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What the extra stickers (auxiliary labels) mean on your medicine containers (vials, boxes)

These stickers are used to remind you of important information about your medicines. For example, how to use and store the medicine safely and properly.

Here is a list of commonly used auxiliary labels and an explanation of what they mean.


Certain medications may alter the effectiveness of birth control pills - Some medications can lessen the effectiveness of your birth control pill. A back up method of birth control should be used. Consult with your pharmacist, physician or nurse for more a more detailed explanation, including how long back up birth control is necessary.


Do not chew or crush. Swallow whole - Some tablets and capsules have a protective coating that allows the medication to be released slowly. Crushing or chewing the protective coating will destroy it and all of the medication will be released at once, which can be harmful.


Do not drink milk or eat dairy products - Calcium, antacids and iron can lessen the amount some medications are absorbed into the body. To avoid this, take your medication at least 1 hour before or after these products. Dairy products and multivitamins contain calcium. Iron supplements, multivitamins and certain foods can contain iron.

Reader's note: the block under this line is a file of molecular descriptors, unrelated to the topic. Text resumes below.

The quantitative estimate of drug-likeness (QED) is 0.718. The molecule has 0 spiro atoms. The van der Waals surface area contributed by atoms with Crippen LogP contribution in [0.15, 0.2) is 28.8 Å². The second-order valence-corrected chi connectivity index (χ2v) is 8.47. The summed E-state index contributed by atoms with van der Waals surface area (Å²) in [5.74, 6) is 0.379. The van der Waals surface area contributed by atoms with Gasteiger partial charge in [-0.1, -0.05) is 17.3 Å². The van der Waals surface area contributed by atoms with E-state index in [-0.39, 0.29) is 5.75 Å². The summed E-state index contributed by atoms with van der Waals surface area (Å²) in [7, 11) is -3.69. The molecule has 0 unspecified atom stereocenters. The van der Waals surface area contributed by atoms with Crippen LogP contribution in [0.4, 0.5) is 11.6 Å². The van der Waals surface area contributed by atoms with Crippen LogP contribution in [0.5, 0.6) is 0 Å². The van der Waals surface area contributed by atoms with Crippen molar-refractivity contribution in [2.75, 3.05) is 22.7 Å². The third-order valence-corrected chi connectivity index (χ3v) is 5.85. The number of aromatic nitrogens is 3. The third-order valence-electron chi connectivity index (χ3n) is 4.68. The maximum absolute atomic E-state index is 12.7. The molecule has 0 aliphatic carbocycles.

Do not eat grapefruit - Grapefruit and grapefruit juice can interact with certain medications, affecting the level of medication in your body. While you are on these medications, it is best to avoid eating grapefruit or drinking grapefruit juice.


Finish all this medication  - For some medications, it is important to finish the whole prescription, especially for antibiotics.


May cause drowsiness - Some medications can cause drowsiness and may make driving a car or working with heavy machinery dangerous. Alcohol can make these effects worse.


Medication Should be Taken with Plenty of Water - Drink at least a full glass of water with medication or right after taking it. Water can help the medication be absorbed into the body and can help prevent side effects like irritation to the throat.



Rinse mouth thoroughly after each use - When using an inhaler, not all of the medication particles are inhaled directly into the lungs, even if the correct technique for inhaling is used. Some of the medication particles can remain in the mouth and throat. With certain inhalers, this can result in an oral thrush infection. Rinsing your mouth after each use will help to prevent this from happening.


Take with Food - Take medication with a meal or a snack. Food can help certain medications be absorbed into the body better or taking medications with food can help prevent side effects like stomach upset and nausea.


Take medication on an empty stomach - Some medications are better absorbed into the body when taken on an empty stomach. It is recommended to take these medications at least 1 hour before or 2 hours after eating.